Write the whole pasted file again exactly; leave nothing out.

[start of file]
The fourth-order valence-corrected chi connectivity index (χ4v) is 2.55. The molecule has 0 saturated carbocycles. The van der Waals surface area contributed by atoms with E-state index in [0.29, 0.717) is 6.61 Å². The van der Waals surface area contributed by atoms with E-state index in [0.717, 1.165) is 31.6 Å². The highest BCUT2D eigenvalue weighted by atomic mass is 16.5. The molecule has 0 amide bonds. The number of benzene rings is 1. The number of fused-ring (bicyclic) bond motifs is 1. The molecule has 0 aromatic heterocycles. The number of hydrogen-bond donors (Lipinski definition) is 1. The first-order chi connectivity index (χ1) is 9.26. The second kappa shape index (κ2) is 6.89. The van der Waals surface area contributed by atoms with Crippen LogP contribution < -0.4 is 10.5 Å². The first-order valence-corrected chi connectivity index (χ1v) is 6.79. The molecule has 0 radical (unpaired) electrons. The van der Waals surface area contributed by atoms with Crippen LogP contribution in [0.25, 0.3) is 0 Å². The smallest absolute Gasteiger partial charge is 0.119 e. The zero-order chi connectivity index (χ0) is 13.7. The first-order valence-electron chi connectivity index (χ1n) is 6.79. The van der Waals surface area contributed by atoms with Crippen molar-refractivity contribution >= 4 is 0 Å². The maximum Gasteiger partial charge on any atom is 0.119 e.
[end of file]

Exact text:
The fourth-order valence-corrected chi connectivity index (χ4v) is 2.55. The molecule has 0 saturated carbocycles. The van der Waals surface area contributed by atoms with E-state index in [0.29, 0.717) is 6.61 Å². The van der Waals surface area contributed by atoms with E-state index in [0.717, 1.165) is 31.6 Å². The highest BCUT2D eigenvalue weighted by atomic mass is 16.5. The molecule has 0 amide bonds. The number of benzene rings is 1. The number of fused-ring (bicyclic) bond motifs is 1. The molecule has 0 aromatic heterocycles. The number of hydrogen-bond donors (Lipinski definition) is 1. The first-order chi connectivity index (χ1) is 9.26. The second kappa shape index (κ2) is 6.89. The van der Waals surface area contributed by atoms with Crippen LogP contribution < -0.4 is 10.5 Å². The first-order valence-corrected chi connectivity index (χ1v) is 6.79. The molecule has 0 radical (unpaired) electrons. The van der Waals surface area contributed by atoms with Crippen LogP contribution in [0.25, 0.3) is 0 Å². The smallest absolute Gasteiger partial charge is 0.119 e. The zero-order chi connectivity index (χ0) is 13.7. The first-order valence-electron chi connectivity index (χ1n) is 6.79. The van der Waals surface area contributed by atoms with Crippen molar-refractivity contribution >= 4 is 0 Å². The maximum Gasteiger partial charge on any atom is 0.119 e.